Slow ships to lessen collisions with whales

opens in a new windowSlow ships to lessen collisions with whales / Press of Atlantic City / March 8, 2023

In summer ice cream consumption rises and so do shark attacks. Obviously there is no causal connection between these disparate facts. (Thanks to Dr. Amy for this example of correlation not causation.) Likewise, as emphasized by NOAA scientists, there is no causal connection between the recent whale strandings on the Jersey shores and the work currently being conducted by offshore wind developers.

Necropsies on the whales by scientists at NOAA concluded that in 40% of cases the deaths were attributable to ship strikes or fishing gear entanglements. (These necropsies are performed soon after a whale’s demise. Decomposition hinders analysis.)

This is not only a N.J. problem. From 2016 to 2023, NOAA reported over 180 humpback whale strandings from Maine to Florida, an unusual mortality event which NOAA must investigate. Other states experiencing whale deaths include Massachusetts with 35, 25 in N.C., 35 in N.Y. and 28 in Va., including areas where no offshore wind work is ongoing.

Climate change contributes to the problem as well. The fish that humpbacks feed on prefer warmer water and grow in abundance as the ocean warms. In the winter these fish move closer to shore, drawing the whales and increasing the likelihood of collisions with ships frequenting the area.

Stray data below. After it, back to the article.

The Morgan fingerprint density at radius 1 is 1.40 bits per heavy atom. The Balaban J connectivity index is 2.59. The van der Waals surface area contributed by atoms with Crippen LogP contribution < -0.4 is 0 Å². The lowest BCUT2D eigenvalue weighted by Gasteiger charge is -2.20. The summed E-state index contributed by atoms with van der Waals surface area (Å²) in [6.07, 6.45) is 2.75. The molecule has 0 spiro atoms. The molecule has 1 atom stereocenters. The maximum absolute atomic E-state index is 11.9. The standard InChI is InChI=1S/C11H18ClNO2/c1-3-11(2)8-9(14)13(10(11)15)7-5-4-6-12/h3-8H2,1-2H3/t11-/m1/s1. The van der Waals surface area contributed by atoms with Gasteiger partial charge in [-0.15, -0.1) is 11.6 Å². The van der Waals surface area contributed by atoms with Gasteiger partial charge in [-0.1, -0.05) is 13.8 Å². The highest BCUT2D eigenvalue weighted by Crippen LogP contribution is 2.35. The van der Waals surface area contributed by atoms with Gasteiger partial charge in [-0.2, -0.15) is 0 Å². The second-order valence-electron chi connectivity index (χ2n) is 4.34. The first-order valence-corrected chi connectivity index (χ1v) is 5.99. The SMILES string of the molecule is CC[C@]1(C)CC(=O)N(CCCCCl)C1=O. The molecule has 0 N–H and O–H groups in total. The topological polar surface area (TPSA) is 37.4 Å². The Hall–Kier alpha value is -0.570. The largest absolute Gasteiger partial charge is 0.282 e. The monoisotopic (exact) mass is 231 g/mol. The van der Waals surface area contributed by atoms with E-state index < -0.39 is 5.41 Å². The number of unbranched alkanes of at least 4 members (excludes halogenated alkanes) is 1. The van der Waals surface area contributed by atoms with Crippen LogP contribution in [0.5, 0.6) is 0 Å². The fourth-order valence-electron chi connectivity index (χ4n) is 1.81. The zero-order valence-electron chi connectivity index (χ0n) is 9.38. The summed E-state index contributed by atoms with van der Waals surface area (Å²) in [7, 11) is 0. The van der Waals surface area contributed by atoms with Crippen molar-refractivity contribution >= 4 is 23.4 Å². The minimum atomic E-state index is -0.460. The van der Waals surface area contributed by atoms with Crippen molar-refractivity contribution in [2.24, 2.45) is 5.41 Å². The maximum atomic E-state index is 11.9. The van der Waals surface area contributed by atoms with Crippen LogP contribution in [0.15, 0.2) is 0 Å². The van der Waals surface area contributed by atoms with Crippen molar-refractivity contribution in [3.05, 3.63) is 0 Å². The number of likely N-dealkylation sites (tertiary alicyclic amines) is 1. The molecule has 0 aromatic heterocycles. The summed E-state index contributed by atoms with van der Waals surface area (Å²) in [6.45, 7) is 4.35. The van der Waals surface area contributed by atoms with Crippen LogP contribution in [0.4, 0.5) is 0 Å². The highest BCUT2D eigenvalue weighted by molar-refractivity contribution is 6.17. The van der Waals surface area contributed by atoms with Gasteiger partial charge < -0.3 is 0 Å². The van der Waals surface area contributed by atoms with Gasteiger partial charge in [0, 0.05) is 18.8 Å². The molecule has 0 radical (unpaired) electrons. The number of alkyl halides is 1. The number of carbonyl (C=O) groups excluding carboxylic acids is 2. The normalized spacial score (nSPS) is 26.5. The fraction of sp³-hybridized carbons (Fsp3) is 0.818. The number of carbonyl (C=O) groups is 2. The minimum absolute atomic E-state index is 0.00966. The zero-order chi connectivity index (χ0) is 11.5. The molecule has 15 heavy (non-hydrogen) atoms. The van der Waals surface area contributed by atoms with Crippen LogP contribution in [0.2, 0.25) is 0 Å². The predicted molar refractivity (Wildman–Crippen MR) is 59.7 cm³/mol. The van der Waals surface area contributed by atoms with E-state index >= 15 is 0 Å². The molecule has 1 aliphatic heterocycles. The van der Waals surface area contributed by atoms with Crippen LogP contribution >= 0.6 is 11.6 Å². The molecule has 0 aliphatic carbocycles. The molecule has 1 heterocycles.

Couple this with the fact that the humpback whale population has grown from 15,000 to about 85,000. That coincides with human population growth along the Eastern seaboard, offering more opportunities for negative whale and human interactions.

Rather than stop offshore wind work, make ships comply with the speed limits of 10 knots or less in the Seasonal Management Area off the ports of N.Y., N.J. and Delaware Bay; and, as expensive as it is, have fishing interests use ropeless fishing gear.

Finally, no whales can just get out of the way of ships to avoid collisions. Senior scientist Mark Baumgartner from the Woods Hole Oceanic Institution explained in a recent webinar that whales hear rumbling from passing ships all the time. Because they can’t localize the sound, whales don’t know which way to maneuver to avoid a collision. So it’s up to us.

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